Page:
Our Field Day site was a group tenting site in French Creek State Park near Elverson, Pennsylvania. Our Field Day crew consisted of Ed WA3WSJ, Glen NK1N, Ed K3YTR, Ron WA8YIH and me. After arriving on Friday afternoon and setting up our tents, we headed into town for dinner. After that, we set up a few antennas and it was soon time to get a campfire going.
After breakfast on Saturday, we finished setting up the radio equipment. After a lunch of cheddar-stuffed bratwursts cooked over a fire, we drove over to visit with members of the Pottstown Amateur Radio Club (PARC) who were operating from another site in the park. We got back to our site in time for the start of Field Day.
Once again, we operated class 4AB (QRP) using our club callsign, W3BQC. I ran a CW station on 40 and 80 meters. NK1N operated CW on 20 meters and SSB on 40 meters. WA8YIH operated SSB on 20 meters and up, while WA3WSJ ran CW on 15 meters and up. K3YTR operated 6 and 2 meters SSB.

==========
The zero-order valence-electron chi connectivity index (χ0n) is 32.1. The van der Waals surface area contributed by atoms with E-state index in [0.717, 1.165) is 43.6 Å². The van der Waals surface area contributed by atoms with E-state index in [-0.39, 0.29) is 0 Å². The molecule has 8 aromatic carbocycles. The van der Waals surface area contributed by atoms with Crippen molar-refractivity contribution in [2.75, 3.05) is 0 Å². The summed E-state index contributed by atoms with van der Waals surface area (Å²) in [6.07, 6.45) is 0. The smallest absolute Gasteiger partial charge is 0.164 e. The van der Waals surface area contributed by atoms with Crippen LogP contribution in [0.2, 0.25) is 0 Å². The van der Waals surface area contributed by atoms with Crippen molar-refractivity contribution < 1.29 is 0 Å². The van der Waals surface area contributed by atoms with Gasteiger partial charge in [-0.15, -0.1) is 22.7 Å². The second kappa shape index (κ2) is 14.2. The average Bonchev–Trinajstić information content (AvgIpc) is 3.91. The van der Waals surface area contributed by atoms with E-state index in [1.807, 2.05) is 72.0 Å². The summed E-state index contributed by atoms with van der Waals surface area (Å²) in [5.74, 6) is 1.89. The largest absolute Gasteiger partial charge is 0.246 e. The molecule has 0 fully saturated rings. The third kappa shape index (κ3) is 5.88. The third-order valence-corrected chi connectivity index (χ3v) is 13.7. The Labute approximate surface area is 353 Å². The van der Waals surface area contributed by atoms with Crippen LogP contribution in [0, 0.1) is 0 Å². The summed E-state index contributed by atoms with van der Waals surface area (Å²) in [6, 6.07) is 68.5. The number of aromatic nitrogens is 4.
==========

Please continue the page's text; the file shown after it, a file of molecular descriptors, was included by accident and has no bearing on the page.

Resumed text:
Now I have to point out that the Boschveldt QRPers run a very informal Field Day. In fact, we probably spend as much time socializing as we spend operating. When the sun goes down, things come to a halt. We gather around the campfire to relax and just enjoy being outdoors. One of our traditions is roasting marshmallow Peeps® over the campfire.
This year we had a large group of Boy Scouts camped across the road from us. A few of them stopped by Saturday night for a ham radio demonstration by WA8YIH.
Our logs haven’t been consolidated yet but I’m guessing we had something like 300 contacts between the five of us. Although band conditions weren’t all that great, the weather was a lot better than the rain we had last year.
I always enjoy getting together with the Boschveldt guys for Field Day. We’ve already started planning our January trip.